Next driver southwards was Amin the Animal, a one-man mongol horde who whipped his Hillman Hunter to a gallop and never let it stop as we plunged through yet more spectacular mountain scenery. "How long have you been driving?" I shouted from the rear seat and he took both hands off the wheel to delve into his back pocket. "There!" he cried triumphantly, turning to pass me a licence document. "Twelve years as..." He grabbed the wheel and yanked us out of the path of an oncoming petrol tanker."... as a professional driver."

Kermanshah's main attraction is the rock carvings in Taq-e-Bostan on the edge of the city. A soaring mountain face rises abruptly from the plain and a spring emerges: at this magical boundary, humans have carved images of gods and kings. Mithra is there, standing on a lotus flower with sun rays exploding from his head. Anahita too, presenting the diadem of royalty to Chosroes II, the last monarch before the Islamic invaders arrived.

"Those Arabs were barbarians too," Animal told me. "Lizard-eaters and drinkers of camels' milk from the desert, all coming here to Persia and thinking they can be kings." He was paraphrasing Ferdozi, 11th-century Persian chronicler, and a favourite quote for these times of heightened anti-Arab sentiment in Iran when the frequent cry is: "We are Persians, not Arabs."

At Hamadan, there was a reminder of another epoch, this one long ago and almost forgotten. At the shrine of Esther, I was shown by a member of the 28-strong Jewish community into a tiny sarcophagus inscribed in Hebrew and Persian. Hamadan was once known as Ecbatana, the capital of the Medes, Old Testament stalwarts and regional super-tribe until the 6th century BC. Esther achieved lasting glory for becoming wife to the Persian king (probably Xerxes in the fifth century BC) and saving her people from persecution.

In the early Islamic period, prior to Mongol invasion and destruction, the city was famed for its scholars, and in the town, buried in the centre of a traffic island, is one of the most important intellects Islam has produced, Avicenna, the 11th-century polymath whose important medical work qanun al-tibb, canon of medicine, introduced the word canon to English.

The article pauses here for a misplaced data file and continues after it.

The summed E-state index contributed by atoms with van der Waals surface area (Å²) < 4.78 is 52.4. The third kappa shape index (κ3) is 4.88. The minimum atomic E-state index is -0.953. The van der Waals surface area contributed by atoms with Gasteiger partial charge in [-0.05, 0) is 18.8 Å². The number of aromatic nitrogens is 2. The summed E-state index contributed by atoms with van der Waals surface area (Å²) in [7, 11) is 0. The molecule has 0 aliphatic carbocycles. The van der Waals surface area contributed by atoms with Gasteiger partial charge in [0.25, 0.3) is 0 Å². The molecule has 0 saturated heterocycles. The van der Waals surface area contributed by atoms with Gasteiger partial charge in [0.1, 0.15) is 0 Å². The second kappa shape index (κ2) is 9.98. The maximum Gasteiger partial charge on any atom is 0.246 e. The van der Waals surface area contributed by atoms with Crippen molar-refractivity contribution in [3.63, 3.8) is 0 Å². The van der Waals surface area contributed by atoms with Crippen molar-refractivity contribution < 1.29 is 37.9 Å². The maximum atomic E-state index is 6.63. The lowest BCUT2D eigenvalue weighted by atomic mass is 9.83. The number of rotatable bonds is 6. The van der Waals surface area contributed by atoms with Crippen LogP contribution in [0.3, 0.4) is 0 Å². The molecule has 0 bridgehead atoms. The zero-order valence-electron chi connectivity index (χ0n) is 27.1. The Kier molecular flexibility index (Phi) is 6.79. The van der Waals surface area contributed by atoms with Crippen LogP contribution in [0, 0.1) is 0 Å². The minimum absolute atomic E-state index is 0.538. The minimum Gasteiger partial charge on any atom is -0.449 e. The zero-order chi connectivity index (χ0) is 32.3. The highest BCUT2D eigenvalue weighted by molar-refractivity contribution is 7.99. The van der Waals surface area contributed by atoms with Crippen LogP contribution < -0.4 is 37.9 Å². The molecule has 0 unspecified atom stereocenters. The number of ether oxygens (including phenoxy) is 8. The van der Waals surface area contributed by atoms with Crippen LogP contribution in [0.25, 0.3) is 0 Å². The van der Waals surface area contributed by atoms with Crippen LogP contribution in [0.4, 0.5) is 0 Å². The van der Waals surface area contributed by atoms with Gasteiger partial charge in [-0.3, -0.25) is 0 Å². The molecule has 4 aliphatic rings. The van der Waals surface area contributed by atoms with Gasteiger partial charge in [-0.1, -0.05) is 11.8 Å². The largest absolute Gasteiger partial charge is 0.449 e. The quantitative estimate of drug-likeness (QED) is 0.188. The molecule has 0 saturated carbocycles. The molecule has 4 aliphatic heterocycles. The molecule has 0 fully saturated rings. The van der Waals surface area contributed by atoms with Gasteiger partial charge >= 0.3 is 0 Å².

There's no disgrace, in modern Iran at least, to a traffic island burial. These extravagantly tasteless roundabouts are the new victory arch, the latest paradise garden, the ultimate unattainable pedestrian goal. While around them buzz Hillman Hunters in a smoky halo of obeisance, on top are the mad creations of untrained local sculptors. That night as we motored east to Kashan, I discovered several fine examples. One featured a set of artificial palm trees around a 20ft tall pile of dung, or perhaps it was a vast portion of chocolate ice cream, all lit up with red fairy lights.

Kashan's main attraction is the Bagh al-Fin, a walled paradise garden on the edge of town under the looming desert mountains. Built after the 1574 earthquake knocked down the previous incarnation, it is the oldest extant garden in Iran and one of the best. Water from a natural spring brims from stone cisterns, then tumbles through various tiled channels and pools, all lined with cypress and plane trees.

In the hammam at the side, the 19th-century prime minister Mirza Taki Khan was assassinated. He had wanted to modernise the country, bringing in alien concepts like "embezzlement is wrong". The Queen Mother, chief embezzler, ordered his death by bleeding, a warning to other would-be modernisers.

My next taxi driver, a former tae-kwando champion, was not impressed. "These mullahs have deep pockets, too," he muttered, then added, rather cryptically, "No one knows where they buy their clothes."

All down the roads in Kashan were signs of rapid modernisation. Traditional mud-domed houses lay fallen and disintegrating while concrete boxes rise proudly next to them. In the restaurants, Persian cuisine is taking a drubbing too: dumbing down towards a diet of kebabs, pizza and burgers. The best food I had was home cooking: bread baked under a fire by some nomadic shepherds; home-made tangy cheeses and butters; the mix of green olives, pomegranate juice and crushed walnuts, a grilled portion of Caspian sturgeon.

Reaching Isfahan, the old capital, I discovered a wonderful tea shop inside one of the pillars of the 17th-century bridge over the river. The five little window seats are the most popular spots in town for tea and a hubble-bubble pipe filled with apple scented tobacco. In private, the most popular smoke is opium, its aroma flavouring the air outside the doors and windows as you explore the city.

Central attraction is the Maidan Naqsh-e-Jehan, a vast public square, off which lies the equally immense Royal Mosque, with its cliffs of ornamental blue tilework and a dome that sends back an echo of the tiniest noise. Built in the early 17th century, the mosque's cool tranquillity stands in splendid contrast to the frenetic activity of the bazaar opposite.

Between Isfahan and Shiraz, travellers steel themselves for a marathon: first is Pasargadae, Cyrus the Great's tomb and ruined palace from the sixth century BC, then comes Persepolis, founded by Cyrus's successor Darius the Great in about 518BC. For this, I hired the most colourful character yet: Mr Mathematics. The 200 miles to Pasargadae went by unnoticed as he explained why the number seven does not exist - neither does my memory of how he proved this.